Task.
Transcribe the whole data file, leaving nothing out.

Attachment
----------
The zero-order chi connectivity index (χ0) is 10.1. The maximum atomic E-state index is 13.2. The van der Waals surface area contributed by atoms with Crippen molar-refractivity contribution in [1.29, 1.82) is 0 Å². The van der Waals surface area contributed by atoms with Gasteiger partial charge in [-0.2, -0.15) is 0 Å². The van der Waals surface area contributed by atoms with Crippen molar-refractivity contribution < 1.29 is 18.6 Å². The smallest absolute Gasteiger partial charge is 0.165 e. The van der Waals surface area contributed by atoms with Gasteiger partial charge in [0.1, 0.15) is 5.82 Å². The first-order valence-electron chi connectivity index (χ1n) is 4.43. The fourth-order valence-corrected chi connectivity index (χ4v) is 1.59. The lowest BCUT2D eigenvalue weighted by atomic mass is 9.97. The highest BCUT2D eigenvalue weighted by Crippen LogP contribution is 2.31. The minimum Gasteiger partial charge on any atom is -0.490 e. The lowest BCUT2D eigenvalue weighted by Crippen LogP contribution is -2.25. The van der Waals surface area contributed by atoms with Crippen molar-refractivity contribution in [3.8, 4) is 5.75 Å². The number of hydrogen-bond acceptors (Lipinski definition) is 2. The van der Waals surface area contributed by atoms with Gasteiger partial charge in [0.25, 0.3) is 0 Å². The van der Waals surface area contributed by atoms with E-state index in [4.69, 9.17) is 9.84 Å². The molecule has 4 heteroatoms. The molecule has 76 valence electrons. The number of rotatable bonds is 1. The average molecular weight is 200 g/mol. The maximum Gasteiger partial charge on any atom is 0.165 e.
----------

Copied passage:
The zero-order chi connectivity index (χ0) is 10.1. The maximum atomic E-state index is 13.2. The van der Waals surface area contributed by atoms with Crippen molar-refractivity contribution in [1.29, 1.82) is 0 Å². The van der Waals surface area contributed by atoms with Gasteiger partial charge in [-0.2, -0.15) is 0 Å². The van der Waals surface area contributed by atoms with Crippen molar-refractivity contribution < 1.29 is 18.6 Å². The smallest absolute Gasteiger partial charge is 0.165 e. The van der Waals surface area contributed by atoms with Gasteiger partial charge in [0.1, 0.15) is 5.82 Å². The first-order valence-electron chi connectivity index (χ1n) is 4.43. The fourth-order valence-corrected chi connectivity index (χ4v) is 1.59. The lowest BCUT2D eigenvalue weighted by atomic mass is 9.97. The highest BCUT2D eigenvalue weighted by Crippen LogP contribution is 2.31. The minimum Gasteiger partial charge on any atom is -0.490 e. The lowest BCUT2D eigenvalue weighted by Crippen LogP contribution is -2.25. The van der Waals surface area contributed by atoms with Crippen molar-refractivity contribution in [3.8, 4) is 5.75 Å². The number of hydrogen-bond acceptors (Lipinski definition) is 2. The van der Waals surface area contributed by atoms with Gasteiger partial charge in [0.25, 0.3) is 0 Å². The van der Waals surface area contributed by atoms with E-state index in [4.69, 9.17) is 9.84 Å². The molecule has 4 heteroatoms. The molecule has 76 valence electrons. The number of rotatable bonds is 1. The average molecular weight is 200 g/mol. The maximum Gasteiger partial charge on any atom is 0.165 e.